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Council criticised for refusing 1,800-name petition to save Aberfan Leisure Centre

Aberfan Community Centre In Merthyr Tydfil (Pic: Google Maps)

CONCERN has been raised that Merthyr Tydfil Council didn’t accept a 1,800-name petition by residents to save a leisure centre that was set-up in the aftermath of the 1966 Aberfan Disaster.

The local MP Gerald Jones, trade union GMB and the opposition Labour group on the council have said the petition in relation to Aberfan and Merthyr Vale Community Centre wasn’t accepted by the authority.

The future of the leisure centre and swimming pool in Aberfan has been thrown into doubt recently as the trust responsible for leisure services – Wellbeing Merthyr –  is set to have its contract ended soon.

Gerald Jones MP said that representatives from the GMB trade union sought to present the petition to Merthyr Tydfil Council’s deputy leader, independent Councillor Andrew Barry, on Wednesday only to be turned away with claims that residents’ concerns were “inaccurate.”

He said he has now written to the council’s monitoring officer highlighting concerns about what he calls an “undemocratic” move.

He said: “Opened by Queen Elizabeth II in 1973, the leisure centre in Aberfan has been a key focal point for the community, and we’re all deeply worried that it could close, leaving staff and customers in the lurch.

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“Residents, supported by the GMB trade union, have collected almost 2,000 names of people who are understandably worried about the centre’s future.

“Citizens have every right to petition their council and it’s deeply concerning that the independent deputy leader would refuse to acknowledge public concerns.

“Councils simply cannot pick and choose what petitions to accept, and I’ve written to the council’s legal officer asking if this behaviour was in line with their constitution.”

GMB union rep Matthew Felton said: “Aberfan Leisure Centre is very busy, we’re all really shocked that it could even be considered for closure.

“Staff are obviously worried for their jobs, and the independent-run council have failed to talk to us. Now their deputy leader refuses to even accept a petition. What have they got to hide?”

Leader of the opposition Labour group, Councillor Brent Carter, added: “Aberfan Leisure Centre has a special place in our community, not least because of its legacy from the disaster.

“Residents of Merthyr Tydfil deserve better. Where the independent-run council have let people down, Labour will step up. I’ve arranged to meet the GMB union to accept the petition and present it on their behalf at the next full council meeting.”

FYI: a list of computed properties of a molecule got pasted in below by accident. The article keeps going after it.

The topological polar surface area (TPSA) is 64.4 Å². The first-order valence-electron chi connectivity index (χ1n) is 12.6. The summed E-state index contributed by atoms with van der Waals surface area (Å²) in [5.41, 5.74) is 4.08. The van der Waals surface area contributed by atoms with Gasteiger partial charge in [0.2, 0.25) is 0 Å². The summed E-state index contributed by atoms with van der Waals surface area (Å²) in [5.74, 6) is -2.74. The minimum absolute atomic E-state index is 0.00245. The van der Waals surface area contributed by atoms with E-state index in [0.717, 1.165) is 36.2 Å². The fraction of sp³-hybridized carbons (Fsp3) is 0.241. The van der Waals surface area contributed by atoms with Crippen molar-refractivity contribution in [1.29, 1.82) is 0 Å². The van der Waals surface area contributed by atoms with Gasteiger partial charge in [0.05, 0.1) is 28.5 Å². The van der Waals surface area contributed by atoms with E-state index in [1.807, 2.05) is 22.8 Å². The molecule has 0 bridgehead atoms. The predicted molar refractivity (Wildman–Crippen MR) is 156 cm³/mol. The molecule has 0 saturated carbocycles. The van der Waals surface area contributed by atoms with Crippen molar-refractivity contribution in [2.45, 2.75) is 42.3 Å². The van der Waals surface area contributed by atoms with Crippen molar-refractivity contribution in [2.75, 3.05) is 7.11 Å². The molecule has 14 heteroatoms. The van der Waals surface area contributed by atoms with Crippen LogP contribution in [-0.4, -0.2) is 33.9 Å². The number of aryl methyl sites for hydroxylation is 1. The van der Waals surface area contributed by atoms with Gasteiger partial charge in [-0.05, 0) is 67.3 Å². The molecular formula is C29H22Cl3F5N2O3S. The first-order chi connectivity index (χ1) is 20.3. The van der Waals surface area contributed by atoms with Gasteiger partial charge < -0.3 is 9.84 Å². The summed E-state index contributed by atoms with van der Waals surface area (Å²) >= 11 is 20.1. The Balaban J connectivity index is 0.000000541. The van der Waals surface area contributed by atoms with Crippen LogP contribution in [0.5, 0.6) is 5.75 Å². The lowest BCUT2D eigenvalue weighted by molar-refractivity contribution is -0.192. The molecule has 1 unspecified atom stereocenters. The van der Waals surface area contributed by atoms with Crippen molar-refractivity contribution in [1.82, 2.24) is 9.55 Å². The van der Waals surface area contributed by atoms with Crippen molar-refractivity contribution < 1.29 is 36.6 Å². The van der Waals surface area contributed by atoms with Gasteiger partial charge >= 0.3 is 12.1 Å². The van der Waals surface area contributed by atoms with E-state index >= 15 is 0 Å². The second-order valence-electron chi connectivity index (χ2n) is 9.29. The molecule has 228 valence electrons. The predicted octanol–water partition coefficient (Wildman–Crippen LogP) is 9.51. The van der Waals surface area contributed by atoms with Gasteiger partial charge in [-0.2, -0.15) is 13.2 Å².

In response the council said that Councillor Andrew Barry was concerned that the petition contained inaccuracies and therefore might not comply with the council’s petitions policy. He was also concerned that residents had misunderstood the position.

 Since this time, Cllr Barry has had further communication with GMB and invited them to engage in an open discussion on the petition and to whom it should be presented.

At a recent full council meeting, the leader of the council Councillor Geraint Thomas, independent, gave an overview of the current situation in relation to the centre.

He told council: “Between 1988 and March 30, 2015 Aberfan and Merthyr Vale Community Centre was managed by Merthyr Tydfil County Borough Council as trustees for the Aberfan Disaster Fund and Centre. The centre has never been a council asset and the council has never ‘owned’ it.

“Merthyr Tydfil Leisure Trust Ltd – now known as Wellbeing Merthyr – was created from the council’s former leisure services department.

“The belief was that by creating a charitable trust the service would be better protected at a time of austerity, and have more opportunity to access grant funding, in turn providing a better service for the people of Merthyr Tydfil.

“Merthyr Tydfil Leisure Trust Ltd. took over leisure services in Merthyr Tydfil on April 1, 2015.

“Following Charity Commission approval in October 2015, Merthyr Tydfil Leisure Trust Ltd became the Trustees of The Aberfan Disaster Fund and Centre. The transfer of trusteeship of the building occurred in April 2016.

“In December 2023 full council made the decision to end the agreement with the trust, as the result of a number of concerns in relation to the delivery of the contract.

“Over recent months the council has been attempting to work with Wellbeing Merthyr on the managed termination of that contract, which includes the continuation of services at Aberfan and Merthyr Vale Community Centre.

“Whilst we were initially working to a date of March 31, this has extended to April 30, 2024.

“The complication with Aberfan and Merthyr Vale Community Centre is that the building is vested in the current trustees and does not automatically revert to the council at the end of the current contact, therefore we face some additional legal hurdles in relation the centre.

“To take over services there we need to have permission from the trustees.

“Our aim and priority is to keep all leisure facilities open, including Aberfan and Merthyr Vale Community Centre, and we have reached out to Wellbeing Merthyr as the trustees of the centre to ensure the seamless continuation of service.

“Any decision in relation to Aberfan centre rests solely with the current trustees so my plea to them is to please work with us to ensure a seamless transition of service for the people of Merthyr Tydfil.”

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